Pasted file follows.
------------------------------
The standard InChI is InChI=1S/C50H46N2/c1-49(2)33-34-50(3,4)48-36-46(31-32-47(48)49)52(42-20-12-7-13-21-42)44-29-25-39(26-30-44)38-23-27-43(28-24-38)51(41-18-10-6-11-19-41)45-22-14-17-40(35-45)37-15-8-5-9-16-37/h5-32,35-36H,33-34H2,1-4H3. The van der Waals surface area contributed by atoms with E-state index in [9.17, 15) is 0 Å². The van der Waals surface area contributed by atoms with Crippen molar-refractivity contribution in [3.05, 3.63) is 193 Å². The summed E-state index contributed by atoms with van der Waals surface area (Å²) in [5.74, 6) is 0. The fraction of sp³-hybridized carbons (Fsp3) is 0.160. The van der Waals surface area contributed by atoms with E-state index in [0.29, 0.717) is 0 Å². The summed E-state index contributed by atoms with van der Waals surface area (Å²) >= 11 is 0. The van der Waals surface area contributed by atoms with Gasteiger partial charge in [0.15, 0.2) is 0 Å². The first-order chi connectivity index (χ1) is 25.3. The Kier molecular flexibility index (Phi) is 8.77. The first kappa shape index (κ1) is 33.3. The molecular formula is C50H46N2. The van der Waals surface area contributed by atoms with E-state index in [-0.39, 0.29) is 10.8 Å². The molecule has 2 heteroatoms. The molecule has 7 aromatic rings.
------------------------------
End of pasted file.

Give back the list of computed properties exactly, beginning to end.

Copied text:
The standard InChI is InChI=1S/C50H46N2/c1-49(2)33-34-50(3,4)48-36-46(31-32-47(48)49)52(42-20-12-7-13-21-42)44-29-25-39(26-30-44)38-23-27-43(28-24-38)51(41-18-10-6-11-19-41)45-22-14-17-40(35-45)37-15-8-5-9-16-37/h5-32,35-36H,33-34H2,1-4H3. The van der Waals surface area contributed by atoms with E-state index in [9.17, 15) is 0 Å². The van der Waals surface area contributed by atoms with Crippen molar-refractivity contribution in [3.05, 3.63) is 193 Å². The summed E-state index contributed by atoms with van der Waals surface area (Å²) in [5.74, 6) is 0. The fraction of sp³-hybridized carbons (Fsp3) is 0.160. The van der Waals surface area contributed by atoms with E-state index in [0.29, 0.717) is 0 Å². The summed E-state index contributed by atoms with van der Waals surface area (Å²) >= 11 is 0. The van der Waals surface area contributed by atoms with Gasteiger partial charge in [0.15, 0.2) is 0 Å². The first-order chi connectivity index (χ1) is 25.3. The Kier molecular flexibility index (Phi) is 8.77. The first kappa shape index (κ1) is 33.3. The molecular formula is C50H46N2. The van der Waals surface area contributed by atoms with E-state index in [-0.39, 0.29) is 10.8 Å². The molecule has 2 heteroatoms. The molecule has 7 aromatic rings.